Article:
The NYSE Reversal Indicator uses the advance/decline ratio with a stochastics overlay. The bottom half of the chart is the weekly candles of the S&P. The chart itself goes back two years. Some folks have criticized me for posting this chart in the past saying that it isn’t 100% accurate – but if it was, as some think it must be, then I wouldn’t be posting it – I’d save it all for myself and make an ungodly sum of money off of it. But it isn’t perfect and there is always a level of error that you can expect from it. But overall, it is fairly accurate, and when the indicator hits certain extremes on the stochastics, it is often a good time to start hedging positions that are going against the direction of the indicators, or start loading up on short or long positions in-line with the direction that the indicator itself is pointing to.

Remember, the extremes are where you are wanting to pay the closest attention to, particularly where the %K & %D lines cross (i.e the red and green lines). This is typically where we begin to see changes in the behavior of the market – not always but quite often enough, to warrant our attention. What this tool is best for, in terms of what I use it for, is market timing and position building. When there is a crossover at one of the extremes that goes against the positions in my portfolio, I, often times, look to take profits in those positions or at least hedge against them.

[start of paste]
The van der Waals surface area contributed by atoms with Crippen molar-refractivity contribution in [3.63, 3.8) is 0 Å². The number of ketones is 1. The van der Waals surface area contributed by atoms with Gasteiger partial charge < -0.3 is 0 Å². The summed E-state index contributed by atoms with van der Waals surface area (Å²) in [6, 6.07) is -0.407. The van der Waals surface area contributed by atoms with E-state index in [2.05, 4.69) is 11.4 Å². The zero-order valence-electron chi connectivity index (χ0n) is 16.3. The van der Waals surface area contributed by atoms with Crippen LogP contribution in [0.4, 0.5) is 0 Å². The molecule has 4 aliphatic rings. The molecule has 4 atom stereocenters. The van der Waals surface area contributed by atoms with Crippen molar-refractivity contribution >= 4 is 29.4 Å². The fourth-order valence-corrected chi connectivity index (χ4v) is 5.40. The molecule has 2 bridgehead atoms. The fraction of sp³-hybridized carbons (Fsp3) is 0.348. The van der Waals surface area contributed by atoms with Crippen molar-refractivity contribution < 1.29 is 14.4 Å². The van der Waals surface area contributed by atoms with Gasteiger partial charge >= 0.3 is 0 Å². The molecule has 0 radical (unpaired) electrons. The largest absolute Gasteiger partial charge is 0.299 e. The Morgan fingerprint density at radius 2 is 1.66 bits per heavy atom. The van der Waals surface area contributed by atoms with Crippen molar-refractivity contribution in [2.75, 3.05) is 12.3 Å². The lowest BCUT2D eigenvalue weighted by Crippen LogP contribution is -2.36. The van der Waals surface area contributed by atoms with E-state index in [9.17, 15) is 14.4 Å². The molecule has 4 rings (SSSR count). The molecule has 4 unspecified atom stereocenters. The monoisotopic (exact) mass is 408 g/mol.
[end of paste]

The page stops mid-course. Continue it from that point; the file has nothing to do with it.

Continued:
Below, you will see an interesting development that doesn’t occur all that often, and that is when the indicator starts showing signs of reversing direction before hitting the traditional extremes of the stochastics. Should this happen, it is a very bearish signal to get out of long positions and go cash or short. Over the past two years we haven’t seen one fully come to fruition. The last time such a scenerio played out was at the very end of 2007 which ultimately ushered in the great sell-off of 2008 through March of 2009. So this is well worth watching right now.

Here is the NYSE Reversal Indicator.